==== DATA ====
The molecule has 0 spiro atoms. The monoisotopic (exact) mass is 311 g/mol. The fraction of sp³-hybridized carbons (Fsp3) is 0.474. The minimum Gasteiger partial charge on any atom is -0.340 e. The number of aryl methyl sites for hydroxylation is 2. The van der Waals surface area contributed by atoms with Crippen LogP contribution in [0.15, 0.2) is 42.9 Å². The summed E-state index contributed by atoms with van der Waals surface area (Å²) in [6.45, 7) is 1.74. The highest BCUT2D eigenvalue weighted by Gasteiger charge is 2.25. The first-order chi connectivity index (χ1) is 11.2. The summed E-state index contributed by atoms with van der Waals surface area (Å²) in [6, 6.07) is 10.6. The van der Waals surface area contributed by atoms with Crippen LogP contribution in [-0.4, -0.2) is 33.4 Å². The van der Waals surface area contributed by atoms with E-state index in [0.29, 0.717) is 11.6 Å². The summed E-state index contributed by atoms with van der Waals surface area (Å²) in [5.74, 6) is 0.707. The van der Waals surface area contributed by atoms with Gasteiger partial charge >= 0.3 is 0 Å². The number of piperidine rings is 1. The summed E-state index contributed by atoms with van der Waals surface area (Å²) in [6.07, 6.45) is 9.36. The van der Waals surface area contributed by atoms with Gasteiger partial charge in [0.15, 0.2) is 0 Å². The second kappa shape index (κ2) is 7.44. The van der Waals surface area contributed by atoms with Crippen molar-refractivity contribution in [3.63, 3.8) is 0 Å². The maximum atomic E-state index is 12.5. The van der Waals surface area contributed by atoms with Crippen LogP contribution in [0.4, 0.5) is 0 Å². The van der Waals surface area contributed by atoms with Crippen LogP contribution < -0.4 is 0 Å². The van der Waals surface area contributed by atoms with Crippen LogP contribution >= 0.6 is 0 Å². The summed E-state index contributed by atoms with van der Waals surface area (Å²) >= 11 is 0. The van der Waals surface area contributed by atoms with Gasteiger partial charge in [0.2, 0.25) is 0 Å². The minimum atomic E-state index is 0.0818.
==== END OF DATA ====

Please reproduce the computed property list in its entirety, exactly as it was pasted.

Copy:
The molecule has 0 spiro atoms. The monoisotopic (exact) mass is 311 g/mol. The fraction of sp³-hybridized carbons (Fsp3) is 0.474. The minimum Gasteiger partial charge on any atom is -0.340 e. The number of aryl methyl sites for hydroxylation is 2. The van der Waals surface area contributed by atoms with Crippen LogP contribution in [0.15, 0.2) is 42.9 Å². The summed E-state index contributed by atoms with van der Waals surface area (Å²) in [6.45, 7) is 1.74. The highest BCUT2D eigenvalue weighted by Gasteiger charge is 2.25. The first-order chi connectivity index (χ1) is 11.2. The summed E-state index contributed by atoms with van der Waals surface area (Å²) in [6, 6.07) is 10.6. The van der Waals surface area contributed by atoms with Crippen LogP contribution in [-0.4, -0.2) is 33.4 Å². The van der Waals surface area contributed by atoms with E-state index in [0.29, 0.717) is 11.6 Å². The summed E-state index contributed by atoms with van der Waals surface area (Å²) in [5.74, 6) is 0.707. The van der Waals surface area contributed by atoms with Gasteiger partial charge >= 0.3 is 0 Å². The number of piperidine rings is 1. The summed E-state index contributed by atoms with van der Waals surface area (Å²) in [6.07, 6.45) is 9.36. The van der Waals surface area contributed by atoms with Gasteiger partial charge in [0.15, 0.2) is 0 Å². The second kappa shape index (κ2) is 7.44. The van der Waals surface area contributed by atoms with Crippen molar-refractivity contribution in [3.63, 3.8) is 0 Å². The maximum atomic E-state index is 12.5. The van der Waals surface area contributed by atoms with Crippen LogP contribution in [0.4, 0.5) is 0 Å². The van der Waals surface area contributed by atoms with Crippen LogP contribution < -0.4 is 0 Å². The van der Waals surface area contributed by atoms with Crippen LogP contribution >= 0.6 is 0 Å². The summed E-state index contributed by atoms with van der Waals surface area (Å²) >= 11 is 0. The van der Waals surface area contributed by atoms with Gasteiger partial charge in [0.2, 0.25) is 0 Å². The minimum atomic E-state index is 0.0818.